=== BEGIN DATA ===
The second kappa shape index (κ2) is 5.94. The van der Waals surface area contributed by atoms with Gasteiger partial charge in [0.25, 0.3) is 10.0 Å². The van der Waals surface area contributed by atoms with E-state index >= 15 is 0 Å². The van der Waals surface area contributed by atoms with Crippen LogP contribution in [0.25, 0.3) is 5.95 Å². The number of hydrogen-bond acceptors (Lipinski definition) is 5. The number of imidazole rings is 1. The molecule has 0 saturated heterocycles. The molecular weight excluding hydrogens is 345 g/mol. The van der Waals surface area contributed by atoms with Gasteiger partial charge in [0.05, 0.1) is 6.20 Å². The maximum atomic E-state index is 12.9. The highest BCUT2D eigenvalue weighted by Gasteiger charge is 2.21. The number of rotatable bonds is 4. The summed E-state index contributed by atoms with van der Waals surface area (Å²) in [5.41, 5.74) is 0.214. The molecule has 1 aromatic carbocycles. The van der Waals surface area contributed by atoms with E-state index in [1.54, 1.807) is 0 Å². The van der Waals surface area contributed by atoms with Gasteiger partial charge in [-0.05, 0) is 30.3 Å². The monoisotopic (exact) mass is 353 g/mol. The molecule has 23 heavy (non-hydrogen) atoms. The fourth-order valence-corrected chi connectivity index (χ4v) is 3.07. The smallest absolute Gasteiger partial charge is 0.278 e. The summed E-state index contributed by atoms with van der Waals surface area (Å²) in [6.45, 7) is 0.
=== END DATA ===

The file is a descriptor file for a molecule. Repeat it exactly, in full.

The second kappa shape index (κ2) is 5.94. The van der Waals surface area contributed by atoms with Gasteiger partial charge in [0.25, 0.3) is 10.0 Å². The van der Waals surface area contributed by atoms with E-state index >= 15 is 0 Å². The van der Waals surface area contributed by atoms with Crippen LogP contribution in [0.25, 0.3) is 5.95 Å². The number of hydrogen-bond acceptors (Lipinski definition) is 5. The number of imidazole rings is 1. The molecule has 0 saturated heterocycles. The molecular weight excluding hydrogens is 345 g/mol. The van der Waals surface area contributed by atoms with Gasteiger partial charge in [0.05, 0.1) is 6.20 Å². The maximum atomic E-state index is 12.9. The highest BCUT2D eigenvalue weighted by Gasteiger charge is 2.21. The number of rotatable bonds is 4. The summed E-state index contributed by atoms with van der Waals surface area (Å²) in [5.41, 5.74) is 0.214. The molecule has 1 aromatic carbocycles. The van der Waals surface area contributed by atoms with E-state index in [1.54, 1.807) is 0 Å². The van der Waals surface area contributed by atoms with Gasteiger partial charge in [-0.05, 0) is 30.3 Å². The monoisotopic (exact) mass is 353 g/mol. The molecule has 23 heavy (non-hydrogen) atoms. The fourth-order valence-corrected chi connectivity index (χ4v) is 3.07. The smallest absolute Gasteiger partial charge is 0.278 e. The summed E-state index contributed by atoms with van der Waals surface area (Å²) in [6.45, 7) is 0.